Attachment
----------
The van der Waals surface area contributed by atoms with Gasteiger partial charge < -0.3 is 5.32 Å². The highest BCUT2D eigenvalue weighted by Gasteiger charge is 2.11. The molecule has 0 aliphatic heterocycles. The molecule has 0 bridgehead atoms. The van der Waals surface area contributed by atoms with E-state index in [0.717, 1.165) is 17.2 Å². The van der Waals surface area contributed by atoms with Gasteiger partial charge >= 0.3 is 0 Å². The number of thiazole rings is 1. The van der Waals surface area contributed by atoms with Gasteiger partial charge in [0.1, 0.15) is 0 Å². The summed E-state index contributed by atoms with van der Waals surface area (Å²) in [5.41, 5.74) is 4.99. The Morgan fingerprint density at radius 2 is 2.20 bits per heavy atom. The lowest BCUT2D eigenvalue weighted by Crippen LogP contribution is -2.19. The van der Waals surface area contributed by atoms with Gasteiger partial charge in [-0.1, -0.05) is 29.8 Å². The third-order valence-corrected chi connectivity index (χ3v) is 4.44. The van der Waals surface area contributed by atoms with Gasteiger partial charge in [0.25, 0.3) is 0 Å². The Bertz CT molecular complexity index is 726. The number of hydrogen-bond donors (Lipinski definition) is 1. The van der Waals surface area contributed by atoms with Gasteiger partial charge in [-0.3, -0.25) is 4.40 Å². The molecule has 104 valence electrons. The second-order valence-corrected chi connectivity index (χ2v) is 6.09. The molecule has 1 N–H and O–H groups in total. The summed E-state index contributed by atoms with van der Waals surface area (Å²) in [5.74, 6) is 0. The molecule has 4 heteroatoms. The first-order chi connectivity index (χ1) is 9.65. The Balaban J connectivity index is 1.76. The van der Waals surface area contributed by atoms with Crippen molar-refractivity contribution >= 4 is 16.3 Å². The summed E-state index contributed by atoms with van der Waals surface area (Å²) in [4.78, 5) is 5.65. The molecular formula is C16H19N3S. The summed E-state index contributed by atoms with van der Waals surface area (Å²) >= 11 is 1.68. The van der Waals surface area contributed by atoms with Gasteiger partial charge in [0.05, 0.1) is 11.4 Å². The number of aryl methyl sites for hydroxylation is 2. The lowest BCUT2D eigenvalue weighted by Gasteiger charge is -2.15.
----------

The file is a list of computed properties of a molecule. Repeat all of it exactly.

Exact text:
The van der Waals surface area contributed by atoms with Gasteiger partial charge < -0.3 is 5.32 Å². The highest BCUT2D eigenvalue weighted by Gasteiger charge is 2.11. The molecule has 0 aliphatic heterocycles. The molecule has 0 bridgehead atoms. The van der Waals surface area contributed by atoms with E-state index in [0.717, 1.165) is 17.2 Å². The van der Waals surface area contributed by atoms with Gasteiger partial charge >= 0.3 is 0 Å². The number of thiazole rings is 1. The van der Waals surface area contributed by atoms with Gasteiger partial charge in [0.1, 0.15) is 0 Å². The summed E-state index contributed by atoms with van der Waals surface area (Å²) in [5.41, 5.74) is 4.99. The Morgan fingerprint density at radius 2 is 2.20 bits per heavy atom. The lowest BCUT2D eigenvalue weighted by Crippen LogP contribution is -2.19. The van der Waals surface area contributed by atoms with Gasteiger partial charge in [-0.1, -0.05) is 29.8 Å². The third-order valence-corrected chi connectivity index (χ3v) is 4.44. The van der Waals surface area contributed by atoms with Gasteiger partial charge in [0.25, 0.3) is 0 Å². The Bertz CT molecular complexity index is 726. The number of hydrogen-bond donors (Lipinski definition) is 1. The van der Waals surface area contributed by atoms with Gasteiger partial charge in [-0.3, -0.25) is 4.40 Å². The molecule has 104 valence electrons. The second-order valence-corrected chi connectivity index (χ2v) is 6.09. The molecule has 1 N–H and O–H groups in total. The summed E-state index contributed by atoms with van der Waals surface area (Å²) in [5.74, 6) is 0. The molecule has 4 heteroatoms. The first-order chi connectivity index (χ1) is 9.65. The Balaban J connectivity index is 1.76. The van der Waals surface area contributed by atoms with Crippen molar-refractivity contribution >= 4 is 16.3 Å². The summed E-state index contributed by atoms with van der Waals surface area (Å²) in [4.78, 5) is 5.65. The molecular formula is C16H19N3S. The summed E-state index contributed by atoms with van der Waals surface area (Å²) >= 11 is 1.68. The van der Waals surface area contributed by atoms with Gasteiger partial charge in [0.05, 0.1) is 11.4 Å². The number of aryl methyl sites for hydroxylation is 2. The lowest BCUT2D eigenvalue weighted by Gasteiger charge is -2.15.